Too many people make a big deal about food-wine pairing. God bless them, they mean well.
A food might pair better with this wine rather than that wine, but we make far too much about the combination. There is no perfect wine pairing with a particular dish. Wine-food pairing is horseshoes and hand grenades, not microsurgery.
Rules of thumb:
Regardless of color, wines with moderate alcohol, moderate-to-higher acidity, little-or-no oak and moderate-to-soft tannins pair best with food.
Among reds, pinot noir, gamay, barbera, grenache (or garnacha) and cabernet franc are safe pours.
Among whites, sauvignon blanc, pinot gris, chenin blanc and dry rieslings are easy calls.
Notice wine superstars don’t make the list. “Pay attention to me” show-offs — chest-thumping cabs, buttery unctuous chards, flaming syrahs and zins — might be great stand-alone pours, but often they do not play well with other ingestibles.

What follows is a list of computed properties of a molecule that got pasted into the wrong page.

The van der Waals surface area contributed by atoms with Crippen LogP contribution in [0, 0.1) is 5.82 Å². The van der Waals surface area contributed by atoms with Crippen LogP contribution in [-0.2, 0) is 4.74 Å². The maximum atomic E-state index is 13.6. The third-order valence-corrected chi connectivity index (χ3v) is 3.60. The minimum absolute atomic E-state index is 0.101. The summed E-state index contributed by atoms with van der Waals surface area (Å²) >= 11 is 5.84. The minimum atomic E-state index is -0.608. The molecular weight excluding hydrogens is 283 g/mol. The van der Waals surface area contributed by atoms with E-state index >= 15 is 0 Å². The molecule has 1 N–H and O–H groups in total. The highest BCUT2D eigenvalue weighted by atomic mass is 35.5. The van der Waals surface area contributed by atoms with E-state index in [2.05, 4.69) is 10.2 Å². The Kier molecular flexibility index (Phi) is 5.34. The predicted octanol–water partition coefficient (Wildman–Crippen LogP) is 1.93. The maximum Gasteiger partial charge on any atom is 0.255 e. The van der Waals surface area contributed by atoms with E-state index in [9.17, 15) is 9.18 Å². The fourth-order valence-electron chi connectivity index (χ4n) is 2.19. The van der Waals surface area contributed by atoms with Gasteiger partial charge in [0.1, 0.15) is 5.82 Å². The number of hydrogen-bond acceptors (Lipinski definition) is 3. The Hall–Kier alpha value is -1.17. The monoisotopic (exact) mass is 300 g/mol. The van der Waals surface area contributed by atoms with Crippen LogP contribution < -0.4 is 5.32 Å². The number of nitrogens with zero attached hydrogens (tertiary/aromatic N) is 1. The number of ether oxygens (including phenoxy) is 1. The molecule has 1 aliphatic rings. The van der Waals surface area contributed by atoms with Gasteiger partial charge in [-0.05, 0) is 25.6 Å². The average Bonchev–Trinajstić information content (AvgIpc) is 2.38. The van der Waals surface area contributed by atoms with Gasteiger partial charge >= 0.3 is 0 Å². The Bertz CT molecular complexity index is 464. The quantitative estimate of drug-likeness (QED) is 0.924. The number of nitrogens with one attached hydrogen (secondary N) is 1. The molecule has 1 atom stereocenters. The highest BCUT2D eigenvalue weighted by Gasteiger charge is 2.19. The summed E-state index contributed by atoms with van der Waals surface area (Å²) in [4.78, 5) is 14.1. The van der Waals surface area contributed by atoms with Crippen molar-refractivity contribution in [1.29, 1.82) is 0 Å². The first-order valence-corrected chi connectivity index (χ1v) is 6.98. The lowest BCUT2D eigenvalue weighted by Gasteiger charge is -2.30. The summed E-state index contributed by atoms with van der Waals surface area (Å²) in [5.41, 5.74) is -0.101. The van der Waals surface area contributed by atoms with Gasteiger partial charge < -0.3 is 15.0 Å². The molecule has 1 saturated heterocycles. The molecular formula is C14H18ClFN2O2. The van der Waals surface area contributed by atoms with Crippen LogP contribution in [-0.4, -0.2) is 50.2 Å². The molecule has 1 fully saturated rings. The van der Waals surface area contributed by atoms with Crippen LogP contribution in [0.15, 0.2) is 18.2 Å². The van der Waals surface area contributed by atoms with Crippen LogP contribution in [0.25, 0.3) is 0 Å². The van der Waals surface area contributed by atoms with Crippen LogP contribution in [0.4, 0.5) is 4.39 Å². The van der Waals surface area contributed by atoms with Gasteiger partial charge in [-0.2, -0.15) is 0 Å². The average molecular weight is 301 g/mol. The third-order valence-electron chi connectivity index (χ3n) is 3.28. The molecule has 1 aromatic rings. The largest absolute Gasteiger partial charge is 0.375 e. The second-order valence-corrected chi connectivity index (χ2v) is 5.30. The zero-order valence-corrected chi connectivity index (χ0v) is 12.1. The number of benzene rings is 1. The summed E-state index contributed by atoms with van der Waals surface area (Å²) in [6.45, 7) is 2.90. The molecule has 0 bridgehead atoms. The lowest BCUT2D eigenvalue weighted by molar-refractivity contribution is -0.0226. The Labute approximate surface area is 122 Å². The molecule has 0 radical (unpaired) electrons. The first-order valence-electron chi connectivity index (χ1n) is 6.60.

Then there is beef — and here burly brawlers finally have a role. Cabernet sauvignon rules but other palate-pummeling pours do well, too. Big red meat cows almost all white wines.
Bottom line: What is most important is not the wine-food pairing, but the wine-people pairing. If you pour what you like, everything will be fine — unless the entree is slabs of blood-dripping beef. In that instance, let rapacious reds have their way with you.
Domaines Schlumberger Alsace Pinot Gris Les Princes Abbés 2010: Superb effort, focus, acidity, dry, rich; pear, pear; silky, minerality; $20
MacMurray Russian River Valley Pinot Gris 2013: White fruits — pear, apple, peach, fig, lemon; nicely focused, rich mouth, good acidity; $20
Michael David Sauvignon Blanc 2013; Lavishly delicious California sauv blanc; citrus acidity; bright, crisp; honeysuckle, peach, orange; $26.
Last round: A real friend knows when to listen and when to stop listening; when to talk and when to stop talking; when to pour wine and when to just give me the dang bottle.
Email Gus at firstname.lastname@example.org. Follow tasting notes on Twitter @gusclemens.